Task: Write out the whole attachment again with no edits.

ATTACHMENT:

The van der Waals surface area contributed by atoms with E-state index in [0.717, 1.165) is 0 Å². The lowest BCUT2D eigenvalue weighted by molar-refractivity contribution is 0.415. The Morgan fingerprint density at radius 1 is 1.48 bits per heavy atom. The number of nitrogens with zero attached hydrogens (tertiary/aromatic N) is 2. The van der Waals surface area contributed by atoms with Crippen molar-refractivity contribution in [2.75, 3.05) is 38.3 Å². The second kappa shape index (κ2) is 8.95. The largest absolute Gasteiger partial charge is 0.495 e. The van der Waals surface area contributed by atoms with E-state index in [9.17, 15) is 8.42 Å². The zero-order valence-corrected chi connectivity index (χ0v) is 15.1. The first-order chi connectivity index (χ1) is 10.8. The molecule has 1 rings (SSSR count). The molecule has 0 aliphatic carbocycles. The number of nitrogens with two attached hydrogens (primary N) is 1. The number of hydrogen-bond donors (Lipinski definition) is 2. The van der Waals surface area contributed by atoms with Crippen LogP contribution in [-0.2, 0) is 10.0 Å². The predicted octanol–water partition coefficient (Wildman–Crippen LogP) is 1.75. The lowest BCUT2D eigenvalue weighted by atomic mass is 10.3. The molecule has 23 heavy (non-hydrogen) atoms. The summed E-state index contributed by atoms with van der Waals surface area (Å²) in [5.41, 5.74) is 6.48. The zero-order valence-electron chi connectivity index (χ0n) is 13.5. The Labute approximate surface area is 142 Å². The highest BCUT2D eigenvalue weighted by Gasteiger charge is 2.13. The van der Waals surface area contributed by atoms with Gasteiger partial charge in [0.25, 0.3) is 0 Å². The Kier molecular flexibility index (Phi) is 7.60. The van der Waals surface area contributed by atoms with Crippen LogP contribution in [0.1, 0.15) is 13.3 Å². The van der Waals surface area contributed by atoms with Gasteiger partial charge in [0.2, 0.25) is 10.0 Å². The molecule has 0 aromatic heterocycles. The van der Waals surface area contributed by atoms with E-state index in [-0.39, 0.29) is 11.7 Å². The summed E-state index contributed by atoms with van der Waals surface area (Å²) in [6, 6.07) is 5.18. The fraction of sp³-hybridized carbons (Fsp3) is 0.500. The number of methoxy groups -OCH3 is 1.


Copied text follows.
The van der Waals surface area contributed by atoms with E-state index in [0.717, 1.165) is 0 Å². The lowest BCUT2D eigenvalue weighted by molar-refractivity contribution is 0.415. The Morgan fingerprint density at radius 1 is 1.48 bits per heavy atom. The number of nitrogens with zero attached hydrogens (tertiary/aromatic N) is 2. The van der Waals surface area contributed by atoms with Crippen molar-refractivity contribution in [2.75, 3.05) is 38.3 Å². The second kappa shape index (κ2) is 8.95. The largest absolute Gasteiger partial charge is 0.495 e. The van der Waals surface area contributed by atoms with E-state index in [9.17, 15) is 8.42 Å². The zero-order valence-corrected chi connectivity index (χ0v) is 15.1. The first-order chi connectivity index (χ1) is 10.8. The molecule has 1 rings (SSSR count). The molecule has 0 aliphatic carbocycles. The number of nitrogens with two attached hydrogens (primary N) is 1. The number of hydrogen-bond donors (Lipinski definition) is 2. The van der Waals surface area contributed by atoms with Crippen LogP contribution in [-0.2, 0) is 10.0 Å². The predicted octanol–water partition coefficient (Wildman–Crippen LogP) is 1.75. The lowest BCUT2D eigenvalue weighted by atomic mass is 10.3. The molecule has 23 heavy (non-hydrogen) atoms. The summed E-state index contributed by atoms with van der Waals surface area (Å²) in [5.41, 5.74) is 6.48. The zero-order valence-electron chi connectivity index (χ0n) is 13.5. The Labute approximate surface area is 142 Å². The highest BCUT2D eigenvalue weighted by Gasteiger charge is 2.13. The van der Waals surface area contributed by atoms with Gasteiger partial charge in [0.25, 0.3) is 0 Å². The Kier molecular flexibility index (Phi) is 7.60. The van der Waals surface area contributed by atoms with Crippen LogP contribution in [0.1, 0.15) is 13.3 Å². The van der Waals surface area contributed by atoms with Gasteiger partial charge in [0.2, 0.25) is 10.0 Å². The molecule has 0 aromatic heterocycles. The van der Waals surface area contributed by atoms with E-state index in [-0.39, 0.29) is 11.7 Å². The summed E-state index contributed by atoms with van der Waals surface area (Å²) in [6, 6.07) is 5.18. The fraction of sp³-hybridized carbons (Fsp3) is 0.500. The number of methoxy groups -OCH3 is 1.